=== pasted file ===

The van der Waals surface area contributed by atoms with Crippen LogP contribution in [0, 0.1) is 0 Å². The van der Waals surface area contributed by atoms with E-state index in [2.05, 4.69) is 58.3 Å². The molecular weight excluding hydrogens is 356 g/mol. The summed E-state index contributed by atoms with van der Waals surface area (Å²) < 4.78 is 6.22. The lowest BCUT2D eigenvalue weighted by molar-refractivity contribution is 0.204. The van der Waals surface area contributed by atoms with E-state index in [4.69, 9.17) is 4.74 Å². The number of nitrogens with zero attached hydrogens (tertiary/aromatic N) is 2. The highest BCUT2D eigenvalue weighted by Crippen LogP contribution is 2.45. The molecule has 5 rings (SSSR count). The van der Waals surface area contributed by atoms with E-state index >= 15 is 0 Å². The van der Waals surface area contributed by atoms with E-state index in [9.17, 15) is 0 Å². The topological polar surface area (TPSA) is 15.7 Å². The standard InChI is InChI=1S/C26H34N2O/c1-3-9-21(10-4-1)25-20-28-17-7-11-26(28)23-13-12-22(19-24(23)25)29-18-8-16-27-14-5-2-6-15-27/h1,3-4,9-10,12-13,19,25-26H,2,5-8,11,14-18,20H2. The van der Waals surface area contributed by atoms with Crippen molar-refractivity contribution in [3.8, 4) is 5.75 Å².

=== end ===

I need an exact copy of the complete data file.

The van der Waals surface area contributed by atoms with Crippen LogP contribution in [0, 0.1) is 0 Å². The van der Waals surface area contributed by atoms with E-state index in [2.05, 4.69) is 58.3 Å². The molecular weight excluding hydrogens is 356 g/mol. The summed E-state index contributed by atoms with van der Waals surface area (Å²) < 4.78 is 6.22. The lowest BCUT2D eigenvalue weighted by molar-refractivity contribution is 0.204. The van der Waals surface area contributed by atoms with E-state index in [4.69, 9.17) is 4.74 Å². The number of nitrogens with zero attached hydrogens (tertiary/aromatic N) is 2. The highest BCUT2D eigenvalue weighted by Crippen LogP contribution is 2.45. The molecule has 5 rings (SSSR count). The van der Waals surface area contributed by atoms with E-state index >= 15 is 0 Å². The van der Waals surface area contributed by atoms with E-state index in [9.17, 15) is 0 Å². The topological polar surface area (TPSA) is 15.7 Å². The standard InChI is InChI=1S/C26H34N2O/c1-3-9-21(10-4-1)25-20-28-17-7-11-26(28)23-13-12-22(19-24(23)25)29-18-8-16-27-14-5-2-6-15-27/h1,3-4,9-10,12-13,19,25-26H,2,5-8,11,14-18,20H2. The van der Waals surface area contributed by atoms with Crippen molar-refractivity contribution in [3.8, 4) is 5.75 Å².